The families of two people in B.C. who were recently assaulted are questioning the actions of some witnesses who recorded the attacks, then shared them on social media.
Last week in Kelowna, two teenage girls were attacked by another group of teens while waiting for the bus, with one victim telling Global News that she was punched in the face multiple times. The assault was recorded and reportedly shared online.
Read more: B.C. teen scared after attack at bus stop
“This is so much more than a video. This is a trophy for the person who took the video. This is going to impact the people that are being assaulted for a long time,” said the victim’s father. Global News is not publishing the family’s names to protect their safety.
“It’s perpetual abuse. It’s defamation of character.”
Said the girl’s mother: “I think if someone is actually really needing help and it’s more important for you to film that than to actually help them, that should be chargeable.”
Kelowna teen and her friend attacked at bus stop
Recording an assault or other criminal act and posting it to social media is not a crime, even if it is extremely graphic.
“The only time that you could get into an area that may attract criminal penalties for sharing that type of information is potentially in the case where you’re encouraging the activity that’s depicted in the video,” Vancouver criminal lawyer Kyla Lee told Global News.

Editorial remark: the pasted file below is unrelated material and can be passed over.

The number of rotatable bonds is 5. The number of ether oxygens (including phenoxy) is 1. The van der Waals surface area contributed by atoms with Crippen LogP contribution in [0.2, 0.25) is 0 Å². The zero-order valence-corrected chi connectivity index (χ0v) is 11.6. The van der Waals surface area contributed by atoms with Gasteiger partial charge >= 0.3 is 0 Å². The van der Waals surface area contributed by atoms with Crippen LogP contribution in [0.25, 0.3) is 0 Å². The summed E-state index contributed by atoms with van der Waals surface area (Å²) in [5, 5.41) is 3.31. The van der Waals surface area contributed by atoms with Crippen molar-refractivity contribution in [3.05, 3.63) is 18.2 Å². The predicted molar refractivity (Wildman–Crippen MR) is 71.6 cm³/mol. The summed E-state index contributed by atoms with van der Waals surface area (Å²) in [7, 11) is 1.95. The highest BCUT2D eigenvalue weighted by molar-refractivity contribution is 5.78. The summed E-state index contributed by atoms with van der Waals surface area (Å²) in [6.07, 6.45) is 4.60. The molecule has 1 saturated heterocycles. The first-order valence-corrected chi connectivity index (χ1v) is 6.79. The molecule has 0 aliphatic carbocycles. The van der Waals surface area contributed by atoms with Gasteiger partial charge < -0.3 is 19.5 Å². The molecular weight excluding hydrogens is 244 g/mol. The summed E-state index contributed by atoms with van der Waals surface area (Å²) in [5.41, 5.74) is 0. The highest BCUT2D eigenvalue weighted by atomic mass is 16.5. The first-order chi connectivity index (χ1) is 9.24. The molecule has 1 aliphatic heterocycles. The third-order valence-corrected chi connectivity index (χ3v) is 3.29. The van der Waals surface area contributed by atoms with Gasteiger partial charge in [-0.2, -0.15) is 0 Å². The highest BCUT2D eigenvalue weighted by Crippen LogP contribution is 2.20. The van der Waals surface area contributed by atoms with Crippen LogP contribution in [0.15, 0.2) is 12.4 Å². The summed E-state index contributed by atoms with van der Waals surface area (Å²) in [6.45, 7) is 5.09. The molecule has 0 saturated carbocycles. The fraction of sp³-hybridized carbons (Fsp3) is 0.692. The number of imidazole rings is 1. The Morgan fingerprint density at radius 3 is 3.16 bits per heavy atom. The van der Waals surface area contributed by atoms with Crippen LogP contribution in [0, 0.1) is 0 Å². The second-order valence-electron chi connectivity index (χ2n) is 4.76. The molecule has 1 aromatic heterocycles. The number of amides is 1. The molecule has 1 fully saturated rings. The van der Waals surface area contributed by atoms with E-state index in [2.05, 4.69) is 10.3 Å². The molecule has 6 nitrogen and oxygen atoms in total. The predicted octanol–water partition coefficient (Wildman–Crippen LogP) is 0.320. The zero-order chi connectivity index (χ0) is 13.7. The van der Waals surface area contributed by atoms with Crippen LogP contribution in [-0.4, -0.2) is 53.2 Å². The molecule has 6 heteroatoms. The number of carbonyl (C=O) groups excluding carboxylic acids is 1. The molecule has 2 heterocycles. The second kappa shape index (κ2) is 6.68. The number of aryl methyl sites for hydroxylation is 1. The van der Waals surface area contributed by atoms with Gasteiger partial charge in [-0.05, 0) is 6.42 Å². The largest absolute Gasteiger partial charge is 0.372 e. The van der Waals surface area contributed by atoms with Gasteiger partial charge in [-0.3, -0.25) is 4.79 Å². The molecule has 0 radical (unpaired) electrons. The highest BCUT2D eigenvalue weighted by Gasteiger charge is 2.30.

Earlier this week, 37-year-old Paul Schmidt was fatally stabbed out front of a Starbucks in Vancouver. He’d gone there with his wife and young daughter.
A gruesome video of the attacked was recorded by a number of bystanders and posted to social media.
Both police and Schmidt’s family pleaded with the public to not share, or even watch, the horrific footage.
“Someone took my brother’s life yesterday and another person filmed it (do NOT watch) instead of calling the police,” his stepsister, Jessica, said in a post on Facebook.
“I am sick about this. My family is sick about this. … All I need anyone to do is please turn in all evidence to the police.”
Should sharing graphic crime scene video be punishable by law?
Each social media platform enforces its own terms of service, and prohibiting videos of violent crimes is solely up to the provider, since the government does not regulate what can be posted.
“Having a social media platform have to play whack-a-mole with a video that might become evidence in a criminal matter every time it shows up, is asking a lot … particularly because lots of them are not based in Canada,” Lee said.
An arrest was made following the attack at the bus stop in Kelowna, while the suspect in the Vancouver Starbucks stabbing has been charged with second-degree murder.
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